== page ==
Brown began collaborating with other scientists, including Varmus (then head of the National Institutes of Health) and Michael Eisen of Lawrence Berkeley National Laboratory, to overhaul the scientific and medical publishing systems to make papers available on the rapidly developing Internet platforms such as Usenet and the World Wide Web. "Why should publishers be able to control what I can do with information that was published by my scientific colleagues whose motivation was exactly to have their discoveries contribute to future discoveries? ... We had already existing tools that we could use to so to speak hyperlink things so that you could reorganize information in systematic ways, but they weren't really being exploited by the conventional scientific literature," Brown said in an interview with BioMedCentral Biology. The magazine Nature reported that the scientists' open-access movement could "spell the end for many print titles"; Brown called subscription-based scientific journals "anachronisms."

In 2001, Brown co-founded the Public Library of Science (PLOS) to make published scientific research open access and freely available to researchers in the scientific community. Funded by a grant from the Gordon and Betty Moore Foundation, the non-profit organization advocated for designing alternative systems to fund for scientific publishing.

In 2002, Brown was elected to the United States National Academy of Sciences, identifying him as one of the top 2000 scientists in the nation. He is a member of the Institute of Medicine and a Fellow of the American Association for the Advancement of Science.

Corporate Career

In 2009, Brown took an 18-month sabbatical where he considered how to spend the rest of his career. Brown decided that the world's largest environmental problem, and the problem where he could have the most impact, was animal farming. He organized a conference to raise awareness of the problem. But the National Research Council workshop, called "The Role of Animal Agriculture in a Sustainable 21st Century Global Food System,” had minimal impact; soon after, he decided the best way to reduce animal agriculture was to offer a competing product in the free market.

By the end of his sabbatical, Brown had articulated the first steps of his business plan and began to identify a small team of scientists to determine precisely why meat smells, handles, cooks and tastes like meat. Brown said he had a "hunch" that the key to meat's unique taste was its high abundance of heme, an iron-containing molecule in blood that carries oxygen and is found in all living organisms. Brown theorized that, if he could generate large amounts of heme from plant sources, he could recreate the taste of animal meat.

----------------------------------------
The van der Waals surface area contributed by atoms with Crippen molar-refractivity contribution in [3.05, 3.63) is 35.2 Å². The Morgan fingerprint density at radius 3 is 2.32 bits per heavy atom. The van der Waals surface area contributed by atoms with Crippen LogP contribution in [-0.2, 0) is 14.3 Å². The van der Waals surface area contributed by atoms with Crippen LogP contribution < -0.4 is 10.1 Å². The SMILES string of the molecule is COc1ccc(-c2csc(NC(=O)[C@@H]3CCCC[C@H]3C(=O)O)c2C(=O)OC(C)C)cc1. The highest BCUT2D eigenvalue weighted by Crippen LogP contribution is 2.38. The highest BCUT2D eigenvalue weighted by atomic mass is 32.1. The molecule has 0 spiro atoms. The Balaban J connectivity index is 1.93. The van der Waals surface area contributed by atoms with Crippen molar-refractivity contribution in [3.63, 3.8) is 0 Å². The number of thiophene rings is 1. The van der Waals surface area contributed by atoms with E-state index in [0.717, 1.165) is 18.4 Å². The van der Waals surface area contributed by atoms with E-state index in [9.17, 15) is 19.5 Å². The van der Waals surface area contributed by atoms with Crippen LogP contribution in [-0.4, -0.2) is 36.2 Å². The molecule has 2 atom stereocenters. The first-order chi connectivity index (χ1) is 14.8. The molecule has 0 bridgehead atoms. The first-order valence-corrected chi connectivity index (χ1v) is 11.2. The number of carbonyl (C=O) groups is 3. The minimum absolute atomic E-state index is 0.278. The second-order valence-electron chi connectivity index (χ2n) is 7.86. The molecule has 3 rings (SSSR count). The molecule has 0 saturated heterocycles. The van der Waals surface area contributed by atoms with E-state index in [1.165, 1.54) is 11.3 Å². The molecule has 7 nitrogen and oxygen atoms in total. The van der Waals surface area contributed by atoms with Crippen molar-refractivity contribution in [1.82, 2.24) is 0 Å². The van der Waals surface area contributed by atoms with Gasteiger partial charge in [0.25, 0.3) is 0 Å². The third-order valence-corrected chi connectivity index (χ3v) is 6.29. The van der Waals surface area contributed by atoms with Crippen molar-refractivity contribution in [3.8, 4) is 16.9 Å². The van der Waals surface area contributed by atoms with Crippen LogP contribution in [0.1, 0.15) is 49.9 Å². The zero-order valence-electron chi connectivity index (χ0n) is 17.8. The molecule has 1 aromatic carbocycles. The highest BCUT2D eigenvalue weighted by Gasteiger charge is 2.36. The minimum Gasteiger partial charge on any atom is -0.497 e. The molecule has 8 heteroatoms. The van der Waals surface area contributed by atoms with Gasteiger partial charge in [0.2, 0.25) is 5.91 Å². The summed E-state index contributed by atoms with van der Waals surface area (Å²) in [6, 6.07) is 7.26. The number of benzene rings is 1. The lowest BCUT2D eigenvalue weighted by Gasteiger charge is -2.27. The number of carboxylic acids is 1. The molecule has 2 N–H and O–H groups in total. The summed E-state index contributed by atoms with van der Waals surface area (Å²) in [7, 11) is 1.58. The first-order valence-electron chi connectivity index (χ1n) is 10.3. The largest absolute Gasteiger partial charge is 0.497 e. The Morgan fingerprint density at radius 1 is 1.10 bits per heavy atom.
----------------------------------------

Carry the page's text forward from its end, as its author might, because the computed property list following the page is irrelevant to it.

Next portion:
Brown tested the hunch by digging up clover roots, which for the plant kingdom contain high amounts of heme. "I dissected them off with a razor blade then blended them up just to see what I could extract. I was just poking around, feasibility-testing some ideas. I got to a point where, though I didn’t have much data, I’d enough to go and talk to some venture-capital companies — of which there are a ridiculous number in Silicon Valley — and hit them for some money,” Brown told The Sunday Times. Brown raised a Series A round of $9 million from Khosla Ventures and founded Impossible Foods in July 2011. Brown and his team spent five years researching and developing the Impossible Burger, which launched in restaurants in 2016. Impossible Foods is also working on plant-based pork, chicken, fish and dairy products made without any animals.


In 2002 he received a Takeda award, recognizing his work in "the development of DNA microarrays with pre-synthesized DNA probes and the promotion of the technology by releasing the production methods on the Internet."

In 2005 he received the Curt Stern Award for his contributions to the development and application of gene-based expression microarrays.

In recognition of Brown's pioneering work in the development of microarrays and the diverse applications of this technology in genetic research, the Association of Biomolecular Resource Facilities (ABRF) selected him for the ABRF 2010 Award.

He is a co-founder of the Public Library of Science, an advocate of open access publishing, and a member of the Canary Foundation science team.


Patrick O. Brown Wikipedia